How the 1969 AL1 Microprocessor Settled a Silicon Valley Court Drama
At the center of one of the largest early court cases in Silicon Valley was the AL1 device, the brainchild of Four-Phase Systems founder Lee Boysel.
In the storied history of the computing industry, Intel's 4004 microprocessor often steals the spotlight as the first commercially available microprocessor. In the shadow of this fame is a lesser-known but equally groundbreaking marvel: the AL1, developed by Four-Phase Systems.
This chip, a brainchild of Lee Boysel, has been a subject of debate, intrigue, and courtroom drama. Let's journey back in time to explore the AL1's fascinating history, its revolutionary architecture, and its indelible mark on the computing world.
The Man Behind the Machine: Lee Boysel
The story of the AL1 begins with the story of Lee Boysel. Starting his career at Fairchild Semiconductor in 1966, Boysel was considered a visionary who saw the untapped potential of Metal-Oxide-Semiconductors (MOS).
Lee Boysel. Image used courtesy of the University of Michigan
While at Fairchild, Boysel designed a 256-bit RAM and an 8-bit full adder, laying the groundwork for what would become his magnum opus. In 1968, Boysel left Fairchild to build a single-chip computer that could rival industry giants like IBM. Thus, Four-Phase Systems was born, named after the innovative four-phase clocking system Boysel designed.
The AL1: A Masterpiece in Silicon
The first major offering to come out of Four-Phase Systems was the AL1, an 8-bit processor that featured a comprehensive set of eight registers, including the Program Counter (PC).
The AL1 microprocessor. Image used courtesy of the University of Michigan
At its core was a full 8-bit Arithmetic Logic Unit (ALU) responsible for performing various arithmetic and logical operations. The AL1's architecture also featured a four-phase clocking system, a design choice that significantly increased chip density and performance.
What really set the chip apart was its speed. Clocking in at around 1 MHz, it was nearly ten times faster than its contemporaries. The chip consisted of over 1,000 gates and approximately 4,000 transistors, all packed into a die size of 3.3 mm × 3 mm.
The Courtroom Drama
The debate around the AL1 began when TI patented the TMX 1795 and sued multiple companies for patent infringement in a case colloquially known as "TI v. Everybody." The stakes were high; if TI won, it could potentially monopolize a significant portion of the burgeoning microprocessor market through licensing fees and legal leverage.
Defending his work in court, Boysel showed that the AL1 could operate as a standalone microprocessor, effectively establishing it as "prior art," predating the TMX 1795. This demonstration undermined TI's claim to having invented the concept in their patent, thereby weakening their legal position. If a technology or concept is shown to have existed before a patent was filed, the patent can be invalidated.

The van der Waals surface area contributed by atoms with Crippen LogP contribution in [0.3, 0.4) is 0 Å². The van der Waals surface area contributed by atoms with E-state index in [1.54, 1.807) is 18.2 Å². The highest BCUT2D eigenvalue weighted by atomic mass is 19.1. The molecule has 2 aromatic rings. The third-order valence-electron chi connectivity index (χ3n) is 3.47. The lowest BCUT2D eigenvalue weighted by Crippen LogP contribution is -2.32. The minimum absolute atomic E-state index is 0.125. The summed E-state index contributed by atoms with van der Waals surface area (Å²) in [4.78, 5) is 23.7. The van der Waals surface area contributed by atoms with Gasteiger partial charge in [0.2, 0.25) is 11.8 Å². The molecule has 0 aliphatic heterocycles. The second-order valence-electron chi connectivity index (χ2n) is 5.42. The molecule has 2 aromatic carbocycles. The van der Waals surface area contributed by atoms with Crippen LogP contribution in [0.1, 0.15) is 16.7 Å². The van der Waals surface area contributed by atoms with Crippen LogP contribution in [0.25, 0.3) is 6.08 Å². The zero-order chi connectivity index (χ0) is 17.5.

Boysel proved this by building a computer model embedded with an authentic, date-stamped 1969 AL1 chip. Even though the AL1 cannot be technically considered a microprocessor because it contains only an ALU and a register with no control, Boysel used it as such in a demonstration prior to the 1995 TI trial—and it proved to run 20 times faster than Intel and TI chips.
“Faces went white; the place turned into chaos,” Boysel recounted of the event. “They just realized that they’d lost, and it was over."
A computer that housed the AL1 microprocessor. Image used courtesy of the University of Michigan
The AL1's role in this legal battle had a profound impact on the industry, shaping patent strategies and highlighting the importance of prior art in intellectual property disputes.
The Legacy of the AL1
Despite its groundbreaking architecture and capabilities, the AL1 remains an unsung hero. While it powered Four-Phase Systems' IV/70, the company's first commercial computer product, it never gained fame comparable to Intel's 4004 microprocessor. By 1973, Four-Phase Systems had installed over 350 systems and 4,000 terminals worldwide, yet the AL1's story remained confined to the corridors of the company. In 1981, Four-Phase Systems was sold to Motorola for a $253 million stock deal.
While the AL1 itself did not become a commercial success, its demonstration in court altered the trajectory of microprocessor patent litigation, thereby influencing the industry's legal landscape for years to come. The AL1 serves as a critical example of how technological innovation and legal maneuvering can intersect to shape the course of an industry.